Four houses were destroyed and more than 80 were damaged, according to Escambia County officials.

Several people were taken to hospitals in the Pensacola area, with what seemed to be minor injuries, Austin said.

Four people were treated for minor injuries at Baptist Hospital, and released, said spokeswoman Candy McGuyre.

"Here at the sheriff's office, we were evacuated down to the basement at one point," Austin said.

Officials have a system in place to deal with hurricanes, but not tornadoes, Fogg said. Still, shelters were quickly set up Thursday for the homeless, he said.

At least 6,800 homes and businesses were without power, according to Gulf Power spokesman John Hutchinson, who advised that it may take some time to restore electricity because of the continuing storms.

More stormy weather may be on its way.

Florida's emergency management officials issued a statement warning residents and visitors in north Florida that storms and isolated tornadoes were expected during the evening and overnight through Friday.

Earlier Thursday, two people died in their mobile home when high winds from a possible tornado hit northeastern Missouri, CNN affiliate KMBC reported.

Other tornadoes struck the southwestern part of the state but did not cause much damage, KMBC added.

Wednesday night, two tents were blown down at Tulsa, Oklahoma's, Oktoberfest, sending 21 people to hospitals, Tina Wells, a spokeswoman for the Oklahoma Emergency Medical Services Authority, told The Associated Press.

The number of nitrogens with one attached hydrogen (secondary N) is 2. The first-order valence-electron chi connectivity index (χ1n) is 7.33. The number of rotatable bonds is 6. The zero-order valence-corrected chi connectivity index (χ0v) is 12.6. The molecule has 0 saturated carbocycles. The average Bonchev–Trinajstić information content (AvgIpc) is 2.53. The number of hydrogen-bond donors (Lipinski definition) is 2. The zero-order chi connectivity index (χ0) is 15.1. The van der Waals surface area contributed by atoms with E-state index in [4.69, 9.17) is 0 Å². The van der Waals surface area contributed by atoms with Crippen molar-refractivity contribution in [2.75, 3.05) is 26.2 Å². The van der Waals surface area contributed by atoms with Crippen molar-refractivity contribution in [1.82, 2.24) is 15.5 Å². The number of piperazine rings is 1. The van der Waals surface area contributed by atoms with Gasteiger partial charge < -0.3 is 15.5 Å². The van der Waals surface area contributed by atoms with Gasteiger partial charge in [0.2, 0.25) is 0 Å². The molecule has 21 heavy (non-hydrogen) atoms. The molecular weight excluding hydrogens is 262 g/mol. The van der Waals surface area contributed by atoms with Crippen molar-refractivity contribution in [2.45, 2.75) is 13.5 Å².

Oktoberfest organizer Michael Sanders said he and about 2,000 other people went into a beer garden tent as a light rain started to fall on the festival.

"Soon as I got in there, within seconds, without warning, there was this huge gust of wind ... and the tent started collapsing," Sanders said.

The thunderstorms damaged about 25 mobile homes and travel trailers in a mobile home park near Oologah, northeast of Tulsa, the Oologah-Talala Emergency Medical Services District said.

None of the five injuries reported was believed to be life threatening, officials said. Trees and power lines were down throughout the area.

Four victims had been in one mobile home that was destroyed, AP reported.

Wind gusts in Kingfisher County reached 86 mph, Emergency Management Director Steve Loftis told the AP.

A tornado damaged six homes in a rural area near Mount Vernon, Missouri, Lawrence County Sheriff's Lt. Brad Delay said. Delay said he followed the tornado in his patrol car.

About 4 inches of rain brought flash flooding and high stream levels in Kansas City, Missouri, CNN affiliate KMBC reported.

A teenage boy was swept away by water rushing through a culvert, but he managed to pull himself to safety before rescuers arrived, KMBC reported.

Flooding from the same storm system is threatening the autumn harvest in Iowa, where high water also ruined farmers' first plantings in the spring, CNN affiliate KETV in Omaha, Nebraska, reported. - Source